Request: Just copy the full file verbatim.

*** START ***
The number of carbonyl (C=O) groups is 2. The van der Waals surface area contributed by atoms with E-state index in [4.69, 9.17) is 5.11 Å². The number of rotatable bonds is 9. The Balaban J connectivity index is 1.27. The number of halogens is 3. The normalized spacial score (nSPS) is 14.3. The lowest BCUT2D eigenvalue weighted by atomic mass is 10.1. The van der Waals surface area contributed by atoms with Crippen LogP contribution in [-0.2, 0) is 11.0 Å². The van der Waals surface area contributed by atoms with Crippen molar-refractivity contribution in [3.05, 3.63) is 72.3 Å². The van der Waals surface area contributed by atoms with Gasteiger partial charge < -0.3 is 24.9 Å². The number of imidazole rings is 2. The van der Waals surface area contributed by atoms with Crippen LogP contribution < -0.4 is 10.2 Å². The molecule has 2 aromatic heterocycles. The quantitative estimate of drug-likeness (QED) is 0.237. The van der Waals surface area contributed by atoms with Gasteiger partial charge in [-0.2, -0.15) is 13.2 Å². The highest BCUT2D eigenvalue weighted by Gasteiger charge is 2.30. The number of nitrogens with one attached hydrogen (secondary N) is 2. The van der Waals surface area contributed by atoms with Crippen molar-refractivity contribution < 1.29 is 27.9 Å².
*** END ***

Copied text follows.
The number of carbonyl (C=O) groups is 2. The van der Waals surface area contributed by atoms with E-state index in [4.69, 9.17) is 5.11 Å². The number of rotatable bonds is 9. The Balaban J connectivity index is 1.27. The number of halogens is 3. The normalized spacial score (nSPS) is 14.3. The lowest BCUT2D eigenvalue weighted by atomic mass is 10.1. The van der Waals surface area contributed by atoms with Crippen LogP contribution in [-0.2, 0) is 11.0 Å². The van der Waals surface area contributed by atoms with Crippen molar-refractivity contribution in [3.05, 3.63) is 72.3 Å². The van der Waals surface area contributed by atoms with Gasteiger partial charge < -0.3 is 24.9 Å². The number of imidazole rings is 2. The van der Waals surface area contributed by atoms with Crippen LogP contribution < -0.4 is 10.2 Å². The molecule has 2 aromatic heterocycles. The quantitative estimate of drug-likeness (QED) is 0.237. The van der Waals surface area contributed by atoms with Gasteiger partial charge in [-0.2, -0.15) is 13.2 Å². The highest BCUT2D eigenvalue weighted by Gasteiger charge is 2.30. The number of nitrogens with one attached hydrogen (secondary N) is 2. The van der Waals surface area contributed by atoms with Crippen molar-refractivity contribution < 1.29 is 27.9 Å².